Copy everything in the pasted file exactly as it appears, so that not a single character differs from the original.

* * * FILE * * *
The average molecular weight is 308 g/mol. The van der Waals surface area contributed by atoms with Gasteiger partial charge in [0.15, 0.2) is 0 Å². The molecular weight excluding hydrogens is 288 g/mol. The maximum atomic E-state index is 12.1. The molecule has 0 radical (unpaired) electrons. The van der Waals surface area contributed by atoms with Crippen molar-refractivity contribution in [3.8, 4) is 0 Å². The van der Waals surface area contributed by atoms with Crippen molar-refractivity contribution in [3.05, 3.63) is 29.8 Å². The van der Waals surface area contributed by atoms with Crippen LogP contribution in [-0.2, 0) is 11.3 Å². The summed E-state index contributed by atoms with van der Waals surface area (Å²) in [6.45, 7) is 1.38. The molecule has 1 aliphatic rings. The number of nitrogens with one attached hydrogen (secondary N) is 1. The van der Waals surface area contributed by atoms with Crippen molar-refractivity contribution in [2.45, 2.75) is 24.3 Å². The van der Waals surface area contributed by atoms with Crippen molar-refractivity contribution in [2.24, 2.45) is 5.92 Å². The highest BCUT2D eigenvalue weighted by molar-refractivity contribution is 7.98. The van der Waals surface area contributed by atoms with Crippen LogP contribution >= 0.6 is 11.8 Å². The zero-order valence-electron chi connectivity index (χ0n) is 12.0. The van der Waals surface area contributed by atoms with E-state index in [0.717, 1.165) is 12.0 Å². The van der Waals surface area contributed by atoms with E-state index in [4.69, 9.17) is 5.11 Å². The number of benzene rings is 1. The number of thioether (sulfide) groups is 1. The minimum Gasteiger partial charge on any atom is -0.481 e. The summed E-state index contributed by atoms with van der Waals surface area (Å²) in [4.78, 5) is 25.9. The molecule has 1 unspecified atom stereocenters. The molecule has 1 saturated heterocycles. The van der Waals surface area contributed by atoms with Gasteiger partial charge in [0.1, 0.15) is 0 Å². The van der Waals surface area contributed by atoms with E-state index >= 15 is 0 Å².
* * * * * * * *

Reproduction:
The average molecular weight is 308 g/mol. The van der Waals surface area contributed by atoms with Gasteiger partial charge in [0.15, 0.2) is 0 Å². The molecular weight excluding hydrogens is 288 g/mol. The maximum atomic E-state index is 12.1. The molecule has 0 radical (unpaired) electrons. The van der Waals surface area contributed by atoms with Crippen molar-refractivity contribution in [3.8, 4) is 0 Å². The van der Waals surface area contributed by atoms with Crippen molar-refractivity contribution in [3.05, 3.63) is 29.8 Å². The van der Waals surface area contributed by atoms with Crippen LogP contribution in [-0.2, 0) is 11.3 Å². The summed E-state index contributed by atoms with van der Waals surface area (Å²) in [6.45, 7) is 1.38. The molecule has 1 aliphatic rings. The number of nitrogens with one attached hydrogen (secondary N) is 1. The van der Waals surface area contributed by atoms with Crippen molar-refractivity contribution in [2.45, 2.75) is 24.3 Å². The van der Waals surface area contributed by atoms with Crippen molar-refractivity contribution in [2.24, 2.45) is 5.92 Å². The highest BCUT2D eigenvalue weighted by molar-refractivity contribution is 7.98. The van der Waals surface area contributed by atoms with Crippen LogP contribution >= 0.6 is 11.8 Å². The zero-order valence-electron chi connectivity index (χ0n) is 12.0. The van der Waals surface area contributed by atoms with E-state index in [0.717, 1.165) is 12.0 Å². The van der Waals surface area contributed by atoms with E-state index in [4.69, 9.17) is 5.11 Å². The number of benzene rings is 1. The number of thioether (sulfide) groups is 1. The minimum Gasteiger partial charge on any atom is -0.481 e. The summed E-state index contributed by atoms with van der Waals surface area (Å²) in [4.78, 5) is 25.9. The molecule has 1 unspecified atom stereocenters. The molecule has 1 saturated heterocycles. The van der Waals surface area contributed by atoms with Gasteiger partial charge in [0.1, 0.15) is 0 Å². The van der Waals surface area contributed by atoms with E-state index >= 15 is 0 Å².